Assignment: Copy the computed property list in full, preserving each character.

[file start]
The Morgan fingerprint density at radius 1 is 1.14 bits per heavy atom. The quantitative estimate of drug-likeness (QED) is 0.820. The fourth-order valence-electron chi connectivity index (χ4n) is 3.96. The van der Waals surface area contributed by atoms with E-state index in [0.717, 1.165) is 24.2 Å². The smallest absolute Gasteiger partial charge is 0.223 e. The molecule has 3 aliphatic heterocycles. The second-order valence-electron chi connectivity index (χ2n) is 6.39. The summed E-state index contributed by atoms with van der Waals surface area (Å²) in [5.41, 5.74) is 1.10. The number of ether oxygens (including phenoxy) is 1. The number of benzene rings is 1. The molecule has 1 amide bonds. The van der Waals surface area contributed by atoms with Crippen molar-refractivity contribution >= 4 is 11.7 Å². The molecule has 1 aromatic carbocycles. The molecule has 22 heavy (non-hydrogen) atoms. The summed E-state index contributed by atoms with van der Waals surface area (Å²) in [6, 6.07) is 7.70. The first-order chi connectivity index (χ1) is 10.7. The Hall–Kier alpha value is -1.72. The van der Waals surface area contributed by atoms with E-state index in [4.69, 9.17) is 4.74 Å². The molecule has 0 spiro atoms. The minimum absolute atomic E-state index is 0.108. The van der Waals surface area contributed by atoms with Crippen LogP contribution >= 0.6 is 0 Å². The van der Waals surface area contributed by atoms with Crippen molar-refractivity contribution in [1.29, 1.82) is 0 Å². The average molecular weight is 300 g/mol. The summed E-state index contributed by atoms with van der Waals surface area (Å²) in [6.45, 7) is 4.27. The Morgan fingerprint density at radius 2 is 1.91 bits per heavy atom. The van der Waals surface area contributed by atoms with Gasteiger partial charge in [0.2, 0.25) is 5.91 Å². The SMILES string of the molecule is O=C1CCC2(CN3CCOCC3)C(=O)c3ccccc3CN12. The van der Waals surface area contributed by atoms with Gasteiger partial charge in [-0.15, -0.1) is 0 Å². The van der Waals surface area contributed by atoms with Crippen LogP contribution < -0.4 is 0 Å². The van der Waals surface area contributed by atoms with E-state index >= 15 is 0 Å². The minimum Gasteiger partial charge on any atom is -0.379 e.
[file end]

The Morgan fingerprint density at radius 1 is 1.14 bits per heavy atom. The quantitative estimate of drug-likeness (QED) is 0.820. The fourth-order valence-electron chi connectivity index (χ4n) is 3.96. The van der Waals surface area contributed by atoms with E-state index in [0.717, 1.165) is 24.2 Å². The smallest absolute Gasteiger partial charge is 0.223 e. The molecule has 3 aliphatic heterocycles. The second-order valence-electron chi connectivity index (χ2n) is 6.39. The summed E-state index contributed by atoms with van der Waals surface area (Å²) in [5.41, 5.74) is 1.10. The number of ether oxygens (including phenoxy) is 1. The number of benzene rings is 1. The molecule has 1 amide bonds. The van der Waals surface area contributed by atoms with Crippen molar-refractivity contribution >= 4 is 11.7 Å². The molecule has 1 aromatic carbocycles. The molecule has 22 heavy (non-hydrogen) atoms. The summed E-state index contributed by atoms with van der Waals surface area (Å²) in [6, 6.07) is 7.70. The first-order chi connectivity index (χ1) is 10.7. The Hall–Kier alpha value is -1.72. The van der Waals surface area contributed by atoms with E-state index in [4.69, 9.17) is 4.74 Å². The molecule has 0 spiro atoms. The minimum absolute atomic E-state index is 0.108. The van der Waals surface area contributed by atoms with Crippen LogP contribution >= 0.6 is 0 Å². The van der Waals surface area contributed by atoms with Crippen molar-refractivity contribution in [1.29, 1.82) is 0 Å². The average molecular weight is 300 g/mol. The summed E-state index contributed by atoms with van der Waals surface area (Å²) in [6.45, 7) is 4.27. The Morgan fingerprint density at radius 2 is 1.91 bits per heavy atom. The van der Waals surface area contributed by atoms with Gasteiger partial charge in [0.2, 0.25) is 5.91 Å². The SMILES string of the molecule is O=C1CCC2(CN3CCOCC3)C(=O)c3ccccc3CN12. The van der Waals surface area contributed by atoms with Gasteiger partial charge in [-0.15, -0.1) is 0 Å². The van der Waals surface area contributed by atoms with Crippen LogP contribution < -0.4 is 0 Å². The van der Waals surface area contributed by atoms with E-state index >= 15 is 0 Å². The minimum Gasteiger partial charge on any atom is -0.379 e.